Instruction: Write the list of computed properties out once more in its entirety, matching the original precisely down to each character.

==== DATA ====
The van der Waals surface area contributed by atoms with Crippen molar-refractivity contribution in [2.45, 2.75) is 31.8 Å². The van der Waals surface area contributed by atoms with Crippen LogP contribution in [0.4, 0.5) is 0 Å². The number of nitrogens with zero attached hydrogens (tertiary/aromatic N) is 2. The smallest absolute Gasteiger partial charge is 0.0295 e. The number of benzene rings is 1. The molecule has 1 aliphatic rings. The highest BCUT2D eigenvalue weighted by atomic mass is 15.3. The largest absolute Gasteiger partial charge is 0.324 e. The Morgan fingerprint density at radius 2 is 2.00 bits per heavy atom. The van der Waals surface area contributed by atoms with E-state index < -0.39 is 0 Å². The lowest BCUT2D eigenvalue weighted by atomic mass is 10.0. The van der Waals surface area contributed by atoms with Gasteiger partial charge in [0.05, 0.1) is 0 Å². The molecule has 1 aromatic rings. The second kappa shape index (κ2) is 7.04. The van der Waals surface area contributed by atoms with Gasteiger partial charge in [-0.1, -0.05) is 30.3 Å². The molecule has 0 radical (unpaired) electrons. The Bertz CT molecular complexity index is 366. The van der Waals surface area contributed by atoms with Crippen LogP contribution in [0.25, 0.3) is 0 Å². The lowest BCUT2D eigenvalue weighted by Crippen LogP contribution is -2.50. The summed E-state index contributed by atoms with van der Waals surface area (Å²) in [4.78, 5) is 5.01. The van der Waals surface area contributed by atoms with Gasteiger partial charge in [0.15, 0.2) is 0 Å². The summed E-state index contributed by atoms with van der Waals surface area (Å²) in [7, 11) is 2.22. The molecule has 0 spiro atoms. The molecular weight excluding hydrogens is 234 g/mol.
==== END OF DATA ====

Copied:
The van der Waals surface area contributed by atoms with Crippen molar-refractivity contribution in [2.45, 2.75) is 31.8 Å². The van der Waals surface area contributed by atoms with Crippen LogP contribution in [0.4, 0.5) is 0 Å². The number of nitrogens with zero attached hydrogens (tertiary/aromatic N) is 2. The smallest absolute Gasteiger partial charge is 0.0295 e. The number of benzene rings is 1. The molecule has 1 aliphatic rings. The highest BCUT2D eigenvalue weighted by atomic mass is 15.3. The largest absolute Gasteiger partial charge is 0.324 e. The Morgan fingerprint density at radius 2 is 2.00 bits per heavy atom. The van der Waals surface area contributed by atoms with E-state index < -0.39 is 0 Å². The lowest BCUT2D eigenvalue weighted by atomic mass is 10.0. The van der Waals surface area contributed by atoms with Gasteiger partial charge in [0.05, 0.1) is 0 Å². The molecule has 1 aromatic rings. The second kappa shape index (κ2) is 7.04. The van der Waals surface area contributed by atoms with Gasteiger partial charge in [-0.1, -0.05) is 30.3 Å². The molecule has 0 radical (unpaired) electrons. The Bertz CT molecular complexity index is 366. The van der Waals surface area contributed by atoms with Crippen LogP contribution in [0.25, 0.3) is 0 Å². The lowest BCUT2D eigenvalue weighted by Crippen LogP contribution is -2.50. The summed E-state index contributed by atoms with van der Waals surface area (Å²) in [4.78, 5) is 5.01. The van der Waals surface area contributed by atoms with Gasteiger partial charge in [0.15, 0.2) is 0 Å². The summed E-state index contributed by atoms with van der Waals surface area (Å²) in [7, 11) is 2.22. The molecule has 0 spiro atoms. The molecular weight excluding hydrogens is 234 g/mol.